Jacob Heilbrunn

The Destruction of Rupert Murdoch and News Corp.

Rupert Murdoch is one of the world's wealthiest men. Wikipedia indicates that he's worth some $6.3 billion (though that figure may be a fraction lower due to events of the past few weeks). He's also been named one of the most powerful people in the world, number 13 by Forbes in 2010. He's routinely referred to as a "media titan."

All of a sudden, however, the old boy has lost his nimbus of power. At the very apex of his career, on the verge of transferring authority to his son James, in the hopes of creating family dynasty, Murdoch has been humbled. The most potent sign of his loss of influence came in the exchanges yesterday in parliament between Prime Minister David Cameron and opposition leader Edward Milliband. Milliband could barely contain his glee as he administered what amounted to a horse-whipping to his counterpart. Cameron, acutely aware that he must detach himself from the crumbling Murdoch empire, agreed with everything that Milliband said about the perfidy of News Corp., while pleading that their main focus should be the victims in the affair. Essentially, Cameron didn't simply throw Murdoch under the bus; he hurled him in its direction. The scandal has already cost Murdoch control over British Sky Broadcasting Group. The costs could be far higher in coming weeks.

To some degree, Murdoch's comeuppance may have its sources in British dislike for an upstart, an outsider, a provincial. Murdoch, after all, got his start in Adelaide as a newspaper man, not on Fleet Street. An Australian was viewed as a coarse creature, barely fit for polite society for many decades in England. That has changed. But Murdoch belongs to an older generation. There can be no small amount of schadenfreude in the U.K. over his demise.

For demise is what is occurring. Oh, Murdoch may retain a chunk of his media imperium. But his reputation has been irrevocably tarnished, if not destroyed. Perhaps his son can sweep up the scattered shards and try to make a fresh go of it. But News Corp may well be in for a further pounding. In America, both Democratic and Republican legislators are calling for inquiries into Murdoch's actions to determine whether shenanigans similar to those that took place in England transpired here as well. Rep. Peter King, chairman of the Homeland Security Committee, wants to investigate reports of 9/11 hacking by Murdoch's goons. There is little reason to assume that they did not. Murdoch's problem is that the events in England were not an isolated event, but a direct product of the ethos he inspired.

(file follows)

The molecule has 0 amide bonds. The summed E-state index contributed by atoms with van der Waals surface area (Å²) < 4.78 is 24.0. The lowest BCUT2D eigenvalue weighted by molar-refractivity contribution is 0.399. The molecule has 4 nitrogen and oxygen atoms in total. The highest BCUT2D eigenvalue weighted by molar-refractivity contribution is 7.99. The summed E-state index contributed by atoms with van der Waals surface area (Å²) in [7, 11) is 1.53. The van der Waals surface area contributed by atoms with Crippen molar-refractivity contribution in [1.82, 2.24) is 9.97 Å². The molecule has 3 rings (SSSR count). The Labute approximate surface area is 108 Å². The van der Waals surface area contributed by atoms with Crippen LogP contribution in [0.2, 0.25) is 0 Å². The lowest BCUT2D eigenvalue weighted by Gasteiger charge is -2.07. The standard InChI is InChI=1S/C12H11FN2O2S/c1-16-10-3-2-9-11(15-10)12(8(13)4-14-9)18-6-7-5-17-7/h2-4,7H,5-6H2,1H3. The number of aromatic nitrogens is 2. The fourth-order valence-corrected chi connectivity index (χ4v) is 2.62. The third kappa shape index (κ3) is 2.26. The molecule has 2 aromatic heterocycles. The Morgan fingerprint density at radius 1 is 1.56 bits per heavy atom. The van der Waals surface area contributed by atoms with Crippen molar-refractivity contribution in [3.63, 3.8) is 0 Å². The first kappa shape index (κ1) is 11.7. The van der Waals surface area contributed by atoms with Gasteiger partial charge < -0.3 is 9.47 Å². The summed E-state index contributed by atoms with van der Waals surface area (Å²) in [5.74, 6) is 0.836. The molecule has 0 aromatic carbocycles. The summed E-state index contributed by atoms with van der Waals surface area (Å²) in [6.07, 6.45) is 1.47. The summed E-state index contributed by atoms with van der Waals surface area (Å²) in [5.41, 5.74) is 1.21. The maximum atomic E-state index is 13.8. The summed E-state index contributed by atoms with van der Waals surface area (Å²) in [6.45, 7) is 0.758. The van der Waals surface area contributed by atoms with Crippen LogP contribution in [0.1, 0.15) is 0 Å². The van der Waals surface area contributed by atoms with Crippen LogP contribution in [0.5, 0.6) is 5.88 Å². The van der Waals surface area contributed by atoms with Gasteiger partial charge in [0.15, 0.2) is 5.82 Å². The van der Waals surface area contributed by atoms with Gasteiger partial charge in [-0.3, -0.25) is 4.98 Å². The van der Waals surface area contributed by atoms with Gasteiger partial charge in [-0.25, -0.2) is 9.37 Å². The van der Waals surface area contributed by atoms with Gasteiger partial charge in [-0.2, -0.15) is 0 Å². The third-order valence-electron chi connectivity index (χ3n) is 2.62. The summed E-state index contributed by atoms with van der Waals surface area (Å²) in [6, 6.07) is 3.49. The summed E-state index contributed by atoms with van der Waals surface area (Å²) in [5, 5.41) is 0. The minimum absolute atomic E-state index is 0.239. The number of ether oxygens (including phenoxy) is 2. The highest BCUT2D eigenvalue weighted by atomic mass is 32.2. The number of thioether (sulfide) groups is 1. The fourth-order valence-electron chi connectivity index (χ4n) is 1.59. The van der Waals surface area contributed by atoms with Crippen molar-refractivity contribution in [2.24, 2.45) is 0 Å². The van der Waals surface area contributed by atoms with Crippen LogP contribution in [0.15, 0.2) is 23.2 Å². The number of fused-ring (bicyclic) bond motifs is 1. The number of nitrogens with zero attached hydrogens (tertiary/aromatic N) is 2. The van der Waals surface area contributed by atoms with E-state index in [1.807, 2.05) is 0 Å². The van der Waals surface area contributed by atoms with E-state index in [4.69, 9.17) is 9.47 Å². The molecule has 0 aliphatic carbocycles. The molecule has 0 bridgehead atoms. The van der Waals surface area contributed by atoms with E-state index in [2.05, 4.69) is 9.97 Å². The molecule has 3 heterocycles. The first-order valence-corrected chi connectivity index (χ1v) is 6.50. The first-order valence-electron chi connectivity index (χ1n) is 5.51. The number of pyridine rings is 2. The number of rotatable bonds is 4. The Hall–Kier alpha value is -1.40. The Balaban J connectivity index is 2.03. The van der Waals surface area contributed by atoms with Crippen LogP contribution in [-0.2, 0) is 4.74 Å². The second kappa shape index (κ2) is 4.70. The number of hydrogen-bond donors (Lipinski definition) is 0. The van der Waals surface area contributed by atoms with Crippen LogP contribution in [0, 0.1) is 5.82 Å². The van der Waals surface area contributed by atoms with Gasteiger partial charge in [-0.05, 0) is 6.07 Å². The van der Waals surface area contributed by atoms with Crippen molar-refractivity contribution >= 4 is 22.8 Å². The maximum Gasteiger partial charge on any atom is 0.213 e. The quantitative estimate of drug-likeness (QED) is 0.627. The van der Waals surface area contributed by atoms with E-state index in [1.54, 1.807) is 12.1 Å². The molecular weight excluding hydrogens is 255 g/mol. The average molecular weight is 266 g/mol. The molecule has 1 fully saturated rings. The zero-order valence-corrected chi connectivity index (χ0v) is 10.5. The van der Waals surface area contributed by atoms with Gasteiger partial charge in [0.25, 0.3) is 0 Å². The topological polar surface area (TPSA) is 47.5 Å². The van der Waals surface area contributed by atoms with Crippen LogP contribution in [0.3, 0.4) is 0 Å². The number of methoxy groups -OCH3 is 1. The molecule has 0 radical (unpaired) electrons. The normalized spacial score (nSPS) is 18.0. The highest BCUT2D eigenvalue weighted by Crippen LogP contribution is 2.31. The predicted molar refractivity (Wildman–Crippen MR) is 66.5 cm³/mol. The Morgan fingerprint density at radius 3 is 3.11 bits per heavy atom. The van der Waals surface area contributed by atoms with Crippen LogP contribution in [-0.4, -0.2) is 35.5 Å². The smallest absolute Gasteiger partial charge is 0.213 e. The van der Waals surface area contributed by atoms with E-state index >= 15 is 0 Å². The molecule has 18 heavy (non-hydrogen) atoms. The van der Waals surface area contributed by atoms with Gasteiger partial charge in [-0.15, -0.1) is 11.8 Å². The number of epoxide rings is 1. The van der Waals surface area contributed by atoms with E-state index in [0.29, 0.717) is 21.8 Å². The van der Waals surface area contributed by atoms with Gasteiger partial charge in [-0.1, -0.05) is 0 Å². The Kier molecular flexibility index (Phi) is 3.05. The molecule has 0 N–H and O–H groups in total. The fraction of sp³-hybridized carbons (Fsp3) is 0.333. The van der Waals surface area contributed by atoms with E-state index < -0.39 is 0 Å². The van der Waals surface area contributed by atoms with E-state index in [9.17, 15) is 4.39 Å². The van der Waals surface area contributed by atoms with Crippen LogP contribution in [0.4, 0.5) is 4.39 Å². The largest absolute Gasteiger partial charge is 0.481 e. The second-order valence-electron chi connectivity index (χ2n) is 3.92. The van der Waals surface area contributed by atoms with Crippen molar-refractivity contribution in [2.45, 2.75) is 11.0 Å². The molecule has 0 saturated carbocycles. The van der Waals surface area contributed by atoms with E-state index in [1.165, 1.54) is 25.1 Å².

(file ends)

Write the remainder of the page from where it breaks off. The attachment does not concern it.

Murdoch and his dauphin have been requested to appear before a parliamentary committee on Tuesday. They are refusing to testify, though suggest they might appear at another time. This is sheer impudence. MPs are now using the power of summons to try and force them to appear. The vile Rebekah Brooks has agreed to testify, but made it clear in advance that she will impart nothing of significance,as the Telegraph reports:

In her acceptance of the invitation, Ms Brooks warned that although she "welcomed the opportunity" to give evidence, she might refuse to answer detailed questions about allegations of phone hacking by the newspapers because it might prejudice the ongoing police investigations.

She wrote: "Given that we are in the midst of an investigation, and we do not want to prejudice it, I hope you will understand why we feel it would not be appropriate to respond to such questions at present in order to be consistent with the police's approach, and that as a result this may prevent me from discussing these matters in detail."

The question, I suppose, will be at what point she decides to try and save her own skin by turning on the Murdochs. Will Brooks babble? But the shamelessness of the Murdochs has already been patently apparent. Murdoch is a character out of a Trollope novel—a bounder, grasping and avaricious, brought low by his own rapacity. As Britain's version of Watergate unfolds, he may end up taking Cameron down with him. And he may be about to discover that a business empire, like a country, can crumble almost overnight.